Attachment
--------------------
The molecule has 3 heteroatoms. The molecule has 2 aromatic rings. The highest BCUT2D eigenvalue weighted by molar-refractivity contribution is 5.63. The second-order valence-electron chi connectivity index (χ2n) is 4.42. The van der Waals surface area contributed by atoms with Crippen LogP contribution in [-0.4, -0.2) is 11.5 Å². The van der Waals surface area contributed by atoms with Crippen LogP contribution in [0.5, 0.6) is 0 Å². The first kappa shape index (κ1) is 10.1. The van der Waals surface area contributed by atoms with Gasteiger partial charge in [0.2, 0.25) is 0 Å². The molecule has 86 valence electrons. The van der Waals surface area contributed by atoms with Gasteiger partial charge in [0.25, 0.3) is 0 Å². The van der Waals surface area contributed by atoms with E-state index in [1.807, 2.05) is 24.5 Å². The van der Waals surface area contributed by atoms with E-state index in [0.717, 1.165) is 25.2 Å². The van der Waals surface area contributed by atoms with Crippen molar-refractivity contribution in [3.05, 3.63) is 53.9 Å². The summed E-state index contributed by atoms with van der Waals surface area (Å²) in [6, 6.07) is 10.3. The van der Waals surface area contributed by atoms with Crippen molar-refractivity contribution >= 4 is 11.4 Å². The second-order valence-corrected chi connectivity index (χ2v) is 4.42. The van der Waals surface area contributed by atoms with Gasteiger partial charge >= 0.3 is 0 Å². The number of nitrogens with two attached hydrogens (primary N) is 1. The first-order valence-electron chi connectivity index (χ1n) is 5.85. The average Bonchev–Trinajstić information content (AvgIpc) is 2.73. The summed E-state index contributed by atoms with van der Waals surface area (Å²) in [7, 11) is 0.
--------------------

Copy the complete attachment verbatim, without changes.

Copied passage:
The molecule has 3 heteroatoms. The molecule has 2 aromatic rings. The highest BCUT2D eigenvalue weighted by molar-refractivity contribution is 5.63. The second-order valence-electron chi connectivity index (χ2n) is 4.42. The van der Waals surface area contributed by atoms with Crippen LogP contribution in [-0.4, -0.2) is 11.5 Å². The van der Waals surface area contributed by atoms with Crippen LogP contribution in [0.5, 0.6) is 0 Å². The first kappa shape index (κ1) is 10.1. The van der Waals surface area contributed by atoms with Gasteiger partial charge in [0.2, 0.25) is 0 Å². The molecule has 86 valence electrons. The van der Waals surface area contributed by atoms with Gasteiger partial charge in [0.25, 0.3) is 0 Å². The van der Waals surface area contributed by atoms with E-state index in [1.807, 2.05) is 24.5 Å². The van der Waals surface area contributed by atoms with E-state index in [0.717, 1.165) is 25.2 Å². The van der Waals surface area contributed by atoms with Crippen molar-refractivity contribution in [3.05, 3.63) is 53.9 Å². The summed E-state index contributed by atoms with van der Waals surface area (Å²) in [6, 6.07) is 10.3. The van der Waals surface area contributed by atoms with Crippen molar-refractivity contribution >= 4 is 11.4 Å². The second-order valence-corrected chi connectivity index (χ2v) is 4.42. The van der Waals surface area contributed by atoms with Gasteiger partial charge >= 0.3 is 0 Å². The number of nitrogens with two attached hydrogens (primary N) is 1. The first-order valence-electron chi connectivity index (χ1n) is 5.85. The average Bonchev–Trinajstić information content (AvgIpc) is 2.73. The summed E-state index contributed by atoms with van der Waals surface area (Å²) in [7, 11) is 0.